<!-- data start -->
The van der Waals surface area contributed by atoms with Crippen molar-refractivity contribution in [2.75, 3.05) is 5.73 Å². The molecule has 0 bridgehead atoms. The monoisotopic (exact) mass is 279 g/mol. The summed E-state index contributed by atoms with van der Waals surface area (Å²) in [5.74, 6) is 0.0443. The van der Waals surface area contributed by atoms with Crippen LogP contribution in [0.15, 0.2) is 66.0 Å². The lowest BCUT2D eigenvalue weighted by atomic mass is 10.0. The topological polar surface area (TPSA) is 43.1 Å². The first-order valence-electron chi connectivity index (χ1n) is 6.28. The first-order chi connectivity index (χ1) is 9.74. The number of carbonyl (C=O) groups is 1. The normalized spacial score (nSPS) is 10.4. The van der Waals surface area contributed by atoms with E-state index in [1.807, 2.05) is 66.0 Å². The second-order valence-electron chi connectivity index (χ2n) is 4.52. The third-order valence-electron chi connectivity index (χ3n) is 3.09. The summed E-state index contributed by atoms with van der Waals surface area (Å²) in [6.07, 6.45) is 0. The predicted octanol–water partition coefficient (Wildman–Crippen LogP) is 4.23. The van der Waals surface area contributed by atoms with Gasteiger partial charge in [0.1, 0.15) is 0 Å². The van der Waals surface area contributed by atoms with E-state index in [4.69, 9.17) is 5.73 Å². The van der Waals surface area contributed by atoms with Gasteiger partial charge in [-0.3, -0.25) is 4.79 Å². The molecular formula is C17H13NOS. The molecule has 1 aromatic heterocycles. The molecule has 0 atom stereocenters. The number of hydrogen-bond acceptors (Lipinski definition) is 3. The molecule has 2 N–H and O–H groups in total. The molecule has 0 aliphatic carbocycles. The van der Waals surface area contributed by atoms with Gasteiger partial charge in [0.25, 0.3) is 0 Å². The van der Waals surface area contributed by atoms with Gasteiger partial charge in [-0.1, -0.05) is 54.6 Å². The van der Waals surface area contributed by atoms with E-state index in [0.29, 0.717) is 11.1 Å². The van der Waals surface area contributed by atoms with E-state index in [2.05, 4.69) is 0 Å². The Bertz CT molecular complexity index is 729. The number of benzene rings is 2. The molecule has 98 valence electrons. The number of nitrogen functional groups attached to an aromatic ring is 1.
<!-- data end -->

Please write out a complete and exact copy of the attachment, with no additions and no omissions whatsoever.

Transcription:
The van der Waals surface area contributed by atoms with Crippen molar-refractivity contribution in [2.75, 3.05) is 5.73 Å². The molecule has 0 bridgehead atoms. The monoisotopic (exact) mass is 279 g/mol. The summed E-state index contributed by atoms with van der Waals surface area (Å²) in [5.74, 6) is 0.0443. The van der Waals surface area contributed by atoms with Crippen LogP contribution in [0.15, 0.2) is 66.0 Å². The lowest BCUT2D eigenvalue weighted by atomic mass is 10.0. The topological polar surface area (TPSA) is 43.1 Å². The first-order valence-electron chi connectivity index (χ1n) is 6.28. The first-order chi connectivity index (χ1) is 9.74. The number of carbonyl (C=O) groups is 1. The normalized spacial score (nSPS) is 10.4. The van der Waals surface area contributed by atoms with E-state index in [1.807, 2.05) is 66.0 Å². The second-order valence-electron chi connectivity index (χ2n) is 4.52. The third-order valence-electron chi connectivity index (χ3n) is 3.09. The summed E-state index contributed by atoms with van der Waals surface area (Å²) in [6.07, 6.45) is 0. The predicted octanol–water partition coefficient (Wildman–Crippen LogP) is 4.23. The van der Waals surface area contributed by atoms with Gasteiger partial charge in [0.1, 0.15) is 0 Å². The van der Waals surface area contributed by atoms with E-state index in [4.69, 9.17) is 5.73 Å². The van der Waals surface area contributed by atoms with Gasteiger partial charge in [-0.3, -0.25) is 4.79 Å². The molecular formula is C17H13NOS. The molecule has 1 aromatic heterocycles. The molecule has 0 atom stereocenters. The number of hydrogen-bond acceptors (Lipinski definition) is 3. The molecule has 2 N–H and O–H groups in total. The molecule has 0 aliphatic carbocycles. The van der Waals surface area contributed by atoms with Gasteiger partial charge in [0.25, 0.3) is 0 Å². The van der Waals surface area contributed by atoms with Gasteiger partial charge in [-0.1, -0.05) is 54.6 Å². The van der Waals surface area contributed by atoms with E-state index in [0.29, 0.717) is 11.1 Å². The van der Waals surface area contributed by atoms with E-state index in [2.05, 4.69) is 0 Å². The Bertz CT molecular complexity index is 729. The number of benzene rings is 2. The molecule has 98 valence electrons. The number of nitrogen functional groups attached to an aromatic ring is 1.